I remember everything. All will be revealed. I loved Toronto, and other guest actors, especially Ken Cheeseman, Dennis Boutsakaris and Kevin Nealon. I remember I had to say some disparaging things about Ken’s character’s “insane” belief in Santa, which troubled me, as I DO believe in Santa. Hi, kids! Do you mind if I say hi to my children?

Asylum 3
"It's August, whack job!"

Where was that filmed?

Oh, I keep answering your questions too soon. Toronto. The only year it was filmed in Toronto. I got that part because the character was an angry person in an insane asylum, and Tony keeps telling me that “no one wigs out like you do”. I think he means it as a compliment.

Compared to other work you've done was Monk a challenge or pretty easy?

Pretty easy, because of the wonderful atmosphere of creativity on the set, which I attribute to Tony setting an example of professionalism and friendliness, and Michael Watkins setting the tone of wild creativity with practicality.

What was the best role you've ever had?

Maybe Cunegonde in Candide (the Leonard Bernstein operetta), maybe the lead in Richard Foreman musical “Africanis Instructus”, which I did in NY and Europe. On film, probably David Chase’s first TV show, “Almost Grown”. I got to be 16 years old with beehive hair, 40 years old with a streak of interior darkness, and all the years in between. Great, great scripts.

Professionally, is there anything you wish you hadn't done?

I wish I hadn’t turned down the title role in “Erin Brockavich”. They were miffed that I couldn’t spell it.

Do you prefer film or television or stage work? And why?

My absolute favorite is multi-camera sit com, because it’s exactly like doing a play, only you get to do a different one each week, so no boredom, and you get paid about 4,000 times as much money as you would doing a play. But I know, from experience, that I’m best at film. Or maybe musical theater. In any case, what you learn in each medium improves your work in the others. I’m more subtle on stage now, and …well, actually, I can’t think how stage work helps my film work. My college drama teacher was right about one thing: just work as much as you can, in any place. It’s all good.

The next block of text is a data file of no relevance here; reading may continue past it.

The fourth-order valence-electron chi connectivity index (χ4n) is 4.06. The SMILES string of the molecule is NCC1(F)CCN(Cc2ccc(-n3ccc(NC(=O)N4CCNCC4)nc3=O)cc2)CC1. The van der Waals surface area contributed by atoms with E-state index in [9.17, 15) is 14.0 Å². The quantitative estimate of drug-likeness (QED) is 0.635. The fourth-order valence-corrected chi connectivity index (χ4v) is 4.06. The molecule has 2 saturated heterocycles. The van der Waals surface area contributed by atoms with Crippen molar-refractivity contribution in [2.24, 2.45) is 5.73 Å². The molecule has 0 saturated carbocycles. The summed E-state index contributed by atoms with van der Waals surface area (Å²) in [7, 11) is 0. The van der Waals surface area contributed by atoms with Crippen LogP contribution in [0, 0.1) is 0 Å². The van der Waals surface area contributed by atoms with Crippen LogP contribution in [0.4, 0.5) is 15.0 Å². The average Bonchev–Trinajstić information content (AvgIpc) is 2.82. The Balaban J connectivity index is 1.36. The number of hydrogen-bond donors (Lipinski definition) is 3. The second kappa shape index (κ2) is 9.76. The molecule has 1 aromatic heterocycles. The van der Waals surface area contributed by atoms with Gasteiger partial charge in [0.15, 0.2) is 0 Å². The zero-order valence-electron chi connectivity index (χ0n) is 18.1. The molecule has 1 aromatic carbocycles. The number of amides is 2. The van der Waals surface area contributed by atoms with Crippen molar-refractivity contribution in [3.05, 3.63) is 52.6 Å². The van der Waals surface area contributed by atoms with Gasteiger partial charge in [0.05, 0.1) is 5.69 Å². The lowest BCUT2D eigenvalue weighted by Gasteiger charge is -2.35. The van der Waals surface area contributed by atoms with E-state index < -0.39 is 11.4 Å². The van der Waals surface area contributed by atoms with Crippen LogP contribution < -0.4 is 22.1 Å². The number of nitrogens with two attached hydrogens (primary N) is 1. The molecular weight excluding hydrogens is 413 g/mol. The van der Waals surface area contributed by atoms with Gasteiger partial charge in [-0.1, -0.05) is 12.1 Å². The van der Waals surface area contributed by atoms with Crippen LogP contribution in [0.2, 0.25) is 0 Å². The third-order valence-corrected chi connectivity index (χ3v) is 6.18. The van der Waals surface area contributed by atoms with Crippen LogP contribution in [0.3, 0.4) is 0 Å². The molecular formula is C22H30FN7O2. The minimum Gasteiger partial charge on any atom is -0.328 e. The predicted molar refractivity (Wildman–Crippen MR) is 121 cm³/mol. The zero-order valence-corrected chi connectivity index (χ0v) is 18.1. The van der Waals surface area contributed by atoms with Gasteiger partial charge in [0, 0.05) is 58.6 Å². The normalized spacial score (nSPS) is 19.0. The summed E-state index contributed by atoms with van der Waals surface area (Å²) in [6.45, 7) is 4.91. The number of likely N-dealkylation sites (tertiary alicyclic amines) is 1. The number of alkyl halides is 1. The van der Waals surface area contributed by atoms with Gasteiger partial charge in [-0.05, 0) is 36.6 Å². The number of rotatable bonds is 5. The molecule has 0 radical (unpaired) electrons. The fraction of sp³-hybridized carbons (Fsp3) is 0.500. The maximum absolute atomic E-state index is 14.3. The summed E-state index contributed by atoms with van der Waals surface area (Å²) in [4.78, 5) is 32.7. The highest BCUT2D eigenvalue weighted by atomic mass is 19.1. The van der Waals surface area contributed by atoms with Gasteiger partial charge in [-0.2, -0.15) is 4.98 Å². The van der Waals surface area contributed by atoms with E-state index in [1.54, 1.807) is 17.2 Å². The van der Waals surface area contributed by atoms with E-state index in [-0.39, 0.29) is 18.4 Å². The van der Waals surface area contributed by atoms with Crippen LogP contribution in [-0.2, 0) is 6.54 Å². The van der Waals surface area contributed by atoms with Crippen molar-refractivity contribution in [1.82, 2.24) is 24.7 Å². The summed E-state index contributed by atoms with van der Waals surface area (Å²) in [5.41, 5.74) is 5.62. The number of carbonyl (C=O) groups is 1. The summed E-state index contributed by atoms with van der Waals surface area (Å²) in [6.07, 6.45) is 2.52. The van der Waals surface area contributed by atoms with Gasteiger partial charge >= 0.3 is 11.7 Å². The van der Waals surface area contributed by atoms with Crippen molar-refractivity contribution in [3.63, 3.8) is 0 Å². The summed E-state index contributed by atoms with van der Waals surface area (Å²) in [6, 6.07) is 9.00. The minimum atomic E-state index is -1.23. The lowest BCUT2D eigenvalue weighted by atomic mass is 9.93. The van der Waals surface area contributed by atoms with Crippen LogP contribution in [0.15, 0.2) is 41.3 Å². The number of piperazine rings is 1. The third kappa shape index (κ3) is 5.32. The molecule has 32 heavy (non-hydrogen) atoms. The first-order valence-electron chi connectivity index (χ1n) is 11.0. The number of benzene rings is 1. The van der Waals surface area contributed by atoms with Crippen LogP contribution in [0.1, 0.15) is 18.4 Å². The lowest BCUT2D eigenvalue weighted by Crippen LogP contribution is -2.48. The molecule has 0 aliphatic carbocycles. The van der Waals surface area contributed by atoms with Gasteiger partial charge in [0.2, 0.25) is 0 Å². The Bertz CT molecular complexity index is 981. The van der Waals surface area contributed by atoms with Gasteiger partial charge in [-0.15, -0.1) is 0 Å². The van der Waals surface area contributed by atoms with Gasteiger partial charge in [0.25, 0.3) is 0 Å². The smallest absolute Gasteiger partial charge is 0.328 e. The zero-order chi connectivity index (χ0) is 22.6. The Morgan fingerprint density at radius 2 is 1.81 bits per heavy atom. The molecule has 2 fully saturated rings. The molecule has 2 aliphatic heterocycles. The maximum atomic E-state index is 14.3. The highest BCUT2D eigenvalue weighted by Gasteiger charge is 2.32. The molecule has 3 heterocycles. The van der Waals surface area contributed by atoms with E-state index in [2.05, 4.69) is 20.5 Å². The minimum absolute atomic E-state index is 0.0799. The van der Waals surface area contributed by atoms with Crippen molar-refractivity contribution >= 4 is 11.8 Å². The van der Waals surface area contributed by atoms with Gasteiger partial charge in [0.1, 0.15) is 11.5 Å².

When did you first know you wanted to be an actor?

I would say, in my second year of drama school, when John Madden (not the sports announcer, but the future director of Shakespeare in Love) told me to forget my secret plan to go to law school after drama school, and to face the fact that I was an actor. He was very encouraging, and very dreamy, and I decided to give up the idea of law school, and embrace being an actor. So rather a late decision. But to tell the truth, I still have my diary from when I was ten, and there it is, in pink gel pen: I WANT TO BE AN ACTOR! Written all over January 4th, nineteen, uh, something. So I guess I must have always been a little showoff.

What is it about acting that attracts you the most?

The feeling you get when it’s going really well, and I can only compare it to skiing or surfing or something that makes you feel like you’re soaring.

What do you like least about it?

The scarcity of jobs, which leads to a very hard-to-shake feeling of unworthiness. If you like gambling, you would like to be an actor. There is the same excessive elation when you win a role, that you feel when you’re at a crowded craps table, and you throw eight the hard way, with your bet backed up to the maximum the house allows. But when you don’t work for a while, you start to feel that empty, lousy feeling that you get when the dice are cold, your stake is gone and your ATM card is maxed out. Or so I hear.

What do you think you would want to do if you couldn't be an actor?

Write, work for a non-profit environmental group, or teach. I do all these things sometimes, and I love them sometimes.

What are you working on now?

Asylum 4
"Welcome to my world."
Thank you for asking. I’m in the HBO film “Recount”, playing Kevin Spacey’s wife. It’s a thrilling movie about the Gore/Bush Florida recount. Even though we know how it ended, we learn a lot about what happened behind the scenes, and it’s a nail-biter. My character behaves precisely as I did on the actual night of the 2000 election, pacing, yelling at the TV, riding the emotional roller coaster.

It didn’t take any acting, just remembering, and it was a blast watching actual network coverage from that night, especially knowing what we know now.

Do you have any dream projects you'd like to work on in the future?

I’d like to come back to Monk one more time. See, I have this theory that my character in the first season, the angry crazy Janie, eventually was released and became a bank loan officer, and changed her name to Madge. I think she’s secretly gleeful that Monk has never recognized her as the same person. At least, that’s how I played it. See if you can tell. So, in a future episode, I think Monk puts it together, and … well, perhaps I could get killed or kill someone. It shouldn’t be too hard to come up with a good story.

Eve Gordon 3
Eve Gordon

*Eve Gordon Profile


Index 2back to topinterviews 2